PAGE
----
Stocks drifted lower Tuesday as investors awaited word from the Federal Reserve on interest rates along with evidence the U.S.-China trade war was on the wane.

The Dow Jones Industrial Average closed off 19 points at 27,071 while the Nasdaq gave up 49 points to 8,276 and the S&P 500 slipped 2 points to 3,036 after setting a new closing high Monday.

Volume on the New York stock exchange totaled 2.9 billion shares with 1,559 issues advancing and 145 setting new highs, and 1,389 declining and 34 setting new lows.

Leading the most actives were Advanced Micro Devices (AMD), PG&E (PCG) and Nokia Corp. (NOK).

Google parent Alphabet (GOOG) released its earnings after market close Monday, reporting mixed results with both ad revenue and costs rising along with weak performance from some long-held investments. Alphabet reported a 20% increase in revenue over last year to $40.5 billion but profits fell 23%. Alphabet closed more than 2% lower.

Anthony Denier, CEO of Webull, said it doesn't appear Alphabet's results were affected by the economy, but rather by increased costs and fines imposed by the European Union.

"The main issue going forward is the growing scrutiny over privacy concerns from regulators both at home and in other countries. Since the after-hours drop in the stock's price hasn't given back all the gains made during the day, I think investors shouldn't be very worried about Google going forward,” Denier said.

The Federal Open Markets Committee opens two days of meetings Tuesday to decide whether to lower interest rates. Investors are expecting the federal funds rate to be trimmed 25 basis points from the current 1.75% to 2% range. The real question is what the Fed Chairman Jerome Powell will say about future action Wednesday.

“Powell’s forward guidance will be crucial in shaping the market’s outlook on the FOMC’s policy bias,” said Han Tan, market analyst for FXTM. “Markets are currently pricing in a 90% chance that the fed will deliver its third consecutive 25-basis point cut this week. Should the FOMC not deliver as per market expectations, that should cause some significant repricing and volatility.”

Steve Frazier, president of Frazier Investment Management, said it would be a mistake for the FOMC not to deliver a rate cut since it did nothing to dispel expectations ahead of the meeting.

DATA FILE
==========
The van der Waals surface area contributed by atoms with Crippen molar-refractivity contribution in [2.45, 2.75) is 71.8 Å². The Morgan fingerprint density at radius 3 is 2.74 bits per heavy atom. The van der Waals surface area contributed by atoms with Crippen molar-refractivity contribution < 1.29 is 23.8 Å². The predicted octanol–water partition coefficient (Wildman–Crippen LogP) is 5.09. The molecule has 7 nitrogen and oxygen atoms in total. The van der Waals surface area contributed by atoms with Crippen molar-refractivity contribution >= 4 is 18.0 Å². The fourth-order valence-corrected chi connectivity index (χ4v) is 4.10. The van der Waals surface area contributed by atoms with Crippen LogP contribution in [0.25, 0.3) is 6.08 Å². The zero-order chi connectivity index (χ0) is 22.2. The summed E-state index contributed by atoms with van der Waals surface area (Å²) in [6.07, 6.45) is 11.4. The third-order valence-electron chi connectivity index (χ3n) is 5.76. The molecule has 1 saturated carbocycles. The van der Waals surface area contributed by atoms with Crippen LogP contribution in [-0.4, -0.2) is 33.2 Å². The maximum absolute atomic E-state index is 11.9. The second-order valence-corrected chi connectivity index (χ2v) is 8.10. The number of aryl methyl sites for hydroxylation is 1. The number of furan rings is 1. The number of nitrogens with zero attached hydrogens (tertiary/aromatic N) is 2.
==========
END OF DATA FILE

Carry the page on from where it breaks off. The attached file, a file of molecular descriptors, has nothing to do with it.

“An interest rate cut will send the correct signal to the market as the Fed attempts to retroactively pull back a mistake and get ahead of a possible recession,” Frazier said. “The curve inversion demonstrated that the Fed got too tight too quickly given the current conditions. One more cut will help reset the curve closer to reality based on recent events.”

The U.S.-China trade war also is weighing on investors. The U.S. Trade Representative is deciding whether to extend tariff suspensions on $34 billion of Chinese goods that expire Dec. 28. Part of the deliberation is efforts to determine what products could be sourced domestically or from other countries.

However, a phase 1 deal might not be ready for U.S. President Donald Trump and Chinese President Xi Jinping to sigh in Chile when they meet next month at the Asia-Pacific Economic Cooperation summit. Negotiators are still working on the text.

Global markets were mostly lower

In Asia, Hong Kong’s Hang Seng closed off 0.39% while Japan’s Nikkei 225 gained 0.47% and China’s Shanghai Composite lost 0.87%. Australia’s S&P/ASX added 0.07%.

London’s FTSE 100 closed off 0.53, while the German DAX was flat, up just 0.01% and the French CAC 40 added 0.11%. Stoxx Europe 600 was off 0.24%

The British pound was flat at $1.286 while the euro dipped 0.1% at $1.1113. The dollar index was off 0.07%.

Oil futures were lower. Crude oil was off 0.86% at $55.43 a barrel and Brent crude dipped 0.18% to $61.12. Gold futures lost 0.32% to $1,491.10 an ounce and silver futures gave up 0.31% to $17.82 an ounce.

The 10-year U.S. Treasury note added 1/32, sending the yield down to 1.836%. The 30-year note gained 1/32, sending its yield down to 2.33%.